I am also doing stuff under the hood. I wrote some little helper scripts that I can trigger with shortcuts. Setting up a scene is quite a mess and it is very convenient to just blend the background images out so I can manipulate the platforms. See this little example:
@MenuItem ("Window/Toggle Background %&b")
static function MenuToggleBackground()
var obj:GameObject = GameObject.Find("Background");
if (obj.transform.position.x >= 6000) obj.transform.position.x -= 6000;
else obj.transform.position.x += 6000;
It searches an object called Background (where I put all my background objects into it) and moves it along the x axes out of the way and the next time back. One of the more interesting parts is how to define the shortcut:
@MenuItem ("Window/Toggle Background %&b")
Here you see the menu path where the menu item will appear and the shortcut definition. %&b means Command-Alt-B. You have keywords for other modifier keys, too. Just check this page of the Unity documentation.
Games I played last week:
This afternoon I took a short break and made a little game jam based on the code I wrote for Draft. Don’t say this is foreshadowing E3.
And it’s finished now.
You can play the game here: A job in the industry (Unity Webplayer)
This time I will tell you how I design levels. If you only want to hear aboutthe progress of the game in general you can skip to the last paragraph.
While reading the article you can play the progression of the level design here (drag to control platforms): How to create a level
Designing a level
There is the romantic idea that I take pen and paper and scribble new level ideas. That sounds nice but I have to admit that I usually start designing levels right within Unity. But not today.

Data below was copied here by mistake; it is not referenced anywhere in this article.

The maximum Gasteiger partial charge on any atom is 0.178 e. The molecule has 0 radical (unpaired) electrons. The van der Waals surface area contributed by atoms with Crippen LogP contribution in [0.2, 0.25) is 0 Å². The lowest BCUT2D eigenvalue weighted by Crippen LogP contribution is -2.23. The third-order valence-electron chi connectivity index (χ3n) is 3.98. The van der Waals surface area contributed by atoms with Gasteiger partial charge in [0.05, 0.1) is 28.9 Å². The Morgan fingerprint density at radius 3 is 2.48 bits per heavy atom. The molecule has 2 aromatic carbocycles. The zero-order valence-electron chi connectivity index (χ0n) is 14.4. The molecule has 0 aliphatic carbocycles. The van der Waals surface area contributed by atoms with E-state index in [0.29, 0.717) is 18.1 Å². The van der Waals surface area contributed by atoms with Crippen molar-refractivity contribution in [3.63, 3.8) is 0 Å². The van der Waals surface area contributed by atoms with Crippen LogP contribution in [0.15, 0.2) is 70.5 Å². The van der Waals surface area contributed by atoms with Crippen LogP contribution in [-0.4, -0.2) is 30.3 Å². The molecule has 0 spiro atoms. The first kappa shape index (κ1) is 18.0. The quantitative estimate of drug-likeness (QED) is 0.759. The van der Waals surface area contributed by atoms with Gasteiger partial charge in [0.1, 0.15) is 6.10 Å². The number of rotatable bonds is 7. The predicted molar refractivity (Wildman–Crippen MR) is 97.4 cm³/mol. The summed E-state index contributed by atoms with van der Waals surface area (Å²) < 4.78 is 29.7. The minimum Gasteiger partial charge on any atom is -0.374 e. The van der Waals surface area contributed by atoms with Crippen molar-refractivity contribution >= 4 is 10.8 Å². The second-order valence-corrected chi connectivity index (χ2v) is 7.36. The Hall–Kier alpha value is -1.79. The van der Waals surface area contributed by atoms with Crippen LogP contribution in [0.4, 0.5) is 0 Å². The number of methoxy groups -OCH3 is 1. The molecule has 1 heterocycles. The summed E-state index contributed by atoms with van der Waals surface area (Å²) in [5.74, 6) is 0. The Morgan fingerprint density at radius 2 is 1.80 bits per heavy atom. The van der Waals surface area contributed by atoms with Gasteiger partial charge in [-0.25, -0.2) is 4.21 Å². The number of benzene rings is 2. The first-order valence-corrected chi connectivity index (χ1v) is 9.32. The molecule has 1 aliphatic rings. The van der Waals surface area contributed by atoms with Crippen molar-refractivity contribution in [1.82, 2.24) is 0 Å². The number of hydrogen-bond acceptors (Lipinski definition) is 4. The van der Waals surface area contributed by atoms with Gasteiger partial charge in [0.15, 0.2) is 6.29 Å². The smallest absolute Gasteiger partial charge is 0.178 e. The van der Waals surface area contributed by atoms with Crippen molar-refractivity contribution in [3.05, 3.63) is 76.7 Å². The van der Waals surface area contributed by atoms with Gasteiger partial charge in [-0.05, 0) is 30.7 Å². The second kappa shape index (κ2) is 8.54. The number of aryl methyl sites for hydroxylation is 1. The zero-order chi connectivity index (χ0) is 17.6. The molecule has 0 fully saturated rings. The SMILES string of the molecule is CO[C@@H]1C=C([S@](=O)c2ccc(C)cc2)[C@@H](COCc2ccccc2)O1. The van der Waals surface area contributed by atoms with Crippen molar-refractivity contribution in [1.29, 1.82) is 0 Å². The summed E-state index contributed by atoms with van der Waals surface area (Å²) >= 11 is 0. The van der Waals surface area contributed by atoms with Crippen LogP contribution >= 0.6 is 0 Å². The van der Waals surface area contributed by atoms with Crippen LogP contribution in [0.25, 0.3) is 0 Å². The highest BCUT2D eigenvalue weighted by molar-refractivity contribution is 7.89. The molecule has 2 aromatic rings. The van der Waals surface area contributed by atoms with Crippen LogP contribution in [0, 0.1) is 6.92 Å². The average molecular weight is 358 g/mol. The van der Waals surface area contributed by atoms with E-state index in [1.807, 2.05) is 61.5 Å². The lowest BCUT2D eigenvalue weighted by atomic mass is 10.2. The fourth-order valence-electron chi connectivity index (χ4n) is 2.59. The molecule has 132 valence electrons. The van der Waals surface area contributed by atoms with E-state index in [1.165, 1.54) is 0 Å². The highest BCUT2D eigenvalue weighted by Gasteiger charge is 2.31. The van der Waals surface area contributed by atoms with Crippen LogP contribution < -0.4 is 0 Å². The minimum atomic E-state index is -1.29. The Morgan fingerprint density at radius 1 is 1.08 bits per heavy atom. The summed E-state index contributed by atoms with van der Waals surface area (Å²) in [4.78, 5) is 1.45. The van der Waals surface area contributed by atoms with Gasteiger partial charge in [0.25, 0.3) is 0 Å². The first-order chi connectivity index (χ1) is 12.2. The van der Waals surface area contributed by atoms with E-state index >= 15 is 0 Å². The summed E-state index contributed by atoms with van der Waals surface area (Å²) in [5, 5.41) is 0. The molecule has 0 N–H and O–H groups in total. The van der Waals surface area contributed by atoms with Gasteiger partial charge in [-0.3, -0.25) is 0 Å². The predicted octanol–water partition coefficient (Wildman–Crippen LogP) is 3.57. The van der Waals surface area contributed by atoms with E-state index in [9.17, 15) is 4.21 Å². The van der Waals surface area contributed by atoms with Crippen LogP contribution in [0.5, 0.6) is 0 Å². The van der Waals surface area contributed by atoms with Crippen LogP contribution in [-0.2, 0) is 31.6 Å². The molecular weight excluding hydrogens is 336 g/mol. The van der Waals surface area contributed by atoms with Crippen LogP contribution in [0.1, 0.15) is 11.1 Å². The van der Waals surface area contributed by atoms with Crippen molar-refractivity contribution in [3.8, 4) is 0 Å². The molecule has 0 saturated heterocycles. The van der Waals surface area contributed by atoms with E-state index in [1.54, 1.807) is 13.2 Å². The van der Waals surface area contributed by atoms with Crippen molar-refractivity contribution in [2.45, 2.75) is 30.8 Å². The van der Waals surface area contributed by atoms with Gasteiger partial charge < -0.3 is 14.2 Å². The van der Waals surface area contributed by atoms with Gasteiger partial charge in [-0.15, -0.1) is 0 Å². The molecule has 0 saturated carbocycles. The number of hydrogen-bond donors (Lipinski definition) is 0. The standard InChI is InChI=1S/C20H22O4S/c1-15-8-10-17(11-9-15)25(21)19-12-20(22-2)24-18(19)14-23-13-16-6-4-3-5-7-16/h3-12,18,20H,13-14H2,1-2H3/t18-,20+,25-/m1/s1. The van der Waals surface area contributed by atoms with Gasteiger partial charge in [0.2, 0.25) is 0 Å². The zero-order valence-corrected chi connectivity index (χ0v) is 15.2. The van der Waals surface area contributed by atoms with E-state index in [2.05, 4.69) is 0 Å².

Step 1: Getting an idea
First of all I decide which game mechanic I want to explore. Last week I introduced keys to open the door of a level. This time I thought: Why not require the player to get more than one? I’ve been doodling on paper. I’ve been randomly drawing boxes. Then I got my first idea. Why not put a key far right and a movable jumping platform far left so the player had to go all the way across the screen to get the key? And this is what it looks like:
Step 2: The first key
After bringing it on paper I switched to my computer and rebuilt it with Unity. This is a process where I move Game Objects around the screen, hit the play button, test and repeat. Until the level is playable:
Not many words today. This week I basically used “Draft” as a playground to experiment with different level designs.
I have to admit I am not really there yet. Most levels are solved through trial and error at the moment. Thinking about the solution helps but you can get the solution by just pushing those blocks randomly.
I am not sure if this is a real problem but some people seem to expect more of a brain teaser. As many of my boardgames my current iteration of “Draft” seems to fall a little bit in between genres.
In this version I introduced moving platforms, portals, darkness and keys and with these elements some more sophisticated puzzles should be possible.
I’m proud to tell you that you can now test a very early alpha build. Please let me know what you think. You need to install Unity Web Player.
Control the blocks with your mouse: Draft Alpha 2
Alternatively: Linux build
Please comment on everything that comes to your mind. Here on the blog or via Twitter.
Cool games in beta from other people I played this week: